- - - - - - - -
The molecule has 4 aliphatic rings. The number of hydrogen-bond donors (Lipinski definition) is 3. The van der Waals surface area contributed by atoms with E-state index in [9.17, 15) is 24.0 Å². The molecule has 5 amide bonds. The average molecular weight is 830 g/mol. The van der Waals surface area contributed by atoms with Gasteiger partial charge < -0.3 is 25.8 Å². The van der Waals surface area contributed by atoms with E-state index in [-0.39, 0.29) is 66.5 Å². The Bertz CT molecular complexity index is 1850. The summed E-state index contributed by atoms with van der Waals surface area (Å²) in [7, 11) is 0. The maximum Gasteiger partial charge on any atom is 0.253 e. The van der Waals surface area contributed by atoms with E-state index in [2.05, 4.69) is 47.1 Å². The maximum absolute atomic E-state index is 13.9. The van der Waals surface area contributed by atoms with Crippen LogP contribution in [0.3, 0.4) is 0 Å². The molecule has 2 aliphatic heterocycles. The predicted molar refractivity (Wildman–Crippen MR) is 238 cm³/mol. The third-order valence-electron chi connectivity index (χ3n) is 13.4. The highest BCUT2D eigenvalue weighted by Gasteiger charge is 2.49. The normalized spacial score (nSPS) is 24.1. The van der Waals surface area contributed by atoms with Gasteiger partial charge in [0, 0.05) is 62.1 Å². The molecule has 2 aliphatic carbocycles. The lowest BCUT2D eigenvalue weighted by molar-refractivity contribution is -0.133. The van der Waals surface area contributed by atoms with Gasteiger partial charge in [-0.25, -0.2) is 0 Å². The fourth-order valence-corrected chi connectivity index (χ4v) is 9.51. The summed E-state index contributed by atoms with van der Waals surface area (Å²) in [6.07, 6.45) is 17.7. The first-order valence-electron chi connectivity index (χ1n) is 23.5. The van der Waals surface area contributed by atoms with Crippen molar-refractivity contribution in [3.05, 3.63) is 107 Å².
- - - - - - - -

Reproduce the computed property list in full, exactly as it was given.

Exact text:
The molecule has 4 aliphatic rings. The number of hydrogen-bond donors (Lipinski definition) is 3. The van der Waals surface area contributed by atoms with E-state index in [9.17, 15) is 24.0 Å². The molecule has 5 amide bonds. The average molecular weight is 830 g/mol. The van der Waals surface area contributed by atoms with Gasteiger partial charge < -0.3 is 25.8 Å². The van der Waals surface area contributed by atoms with E-state index in [-0.39, 0.29) is 66.5 Å². The Bertz CT molecular complexity index is 1850. The summed E-state index contributed by atoms with van der Waals surface area (Å²) in [7, 11) is 0. The maximum Gasteiger partial charge on any atom is 0.253 e. The van der Waals surface area contributed by atoms with E-state index in [2.05, 4.69) is 47.1 Å². The maximum absolute atomic E-state index is 13.9. The van der Waals surface area contributed by atoms with Crippen LogP contribution in [0.3, 0.4) is 0 Å². The molecule has 2 aliphatic heterocycles. The predicted molar refractivity (Wildman–Crippen MR) is 238 cm³/mol. The third-order valence-electron chi connectivity index (χ3n) is 13.4. The highest BCUT2D eigenvalue weighted by Gasteiger charge is 2.49. The normalized spacial score (nSPS) is 24.1. The van der Waals surface area contributed by atoms with Gasteiger partial charge in [0, 0.05) is 62.1 Å². The molecule has 2 aliphatic carbocycles. The lowest BCUT2D eigenvalue weighted by molar-refractivity contribution is -0.133. The van der Waals surface area contributed by atoms with Gasteiger partial charge in [-0.25, -0.2) is 0 Å². The fourth-order valence-corrected chi connectivity index (χ4v) is 9.51. The summed E-state index contributed by atoms with van der Waals surface area (Å²) in [6.07, 6.45) is 17.7. The first-order valence-electron chi connectivity index (χ1n) is 23.5. The van der Waals surface area contributed by atoms with Crippen molar-refractivity contribution in [3.05, 3.63) is 107 Å².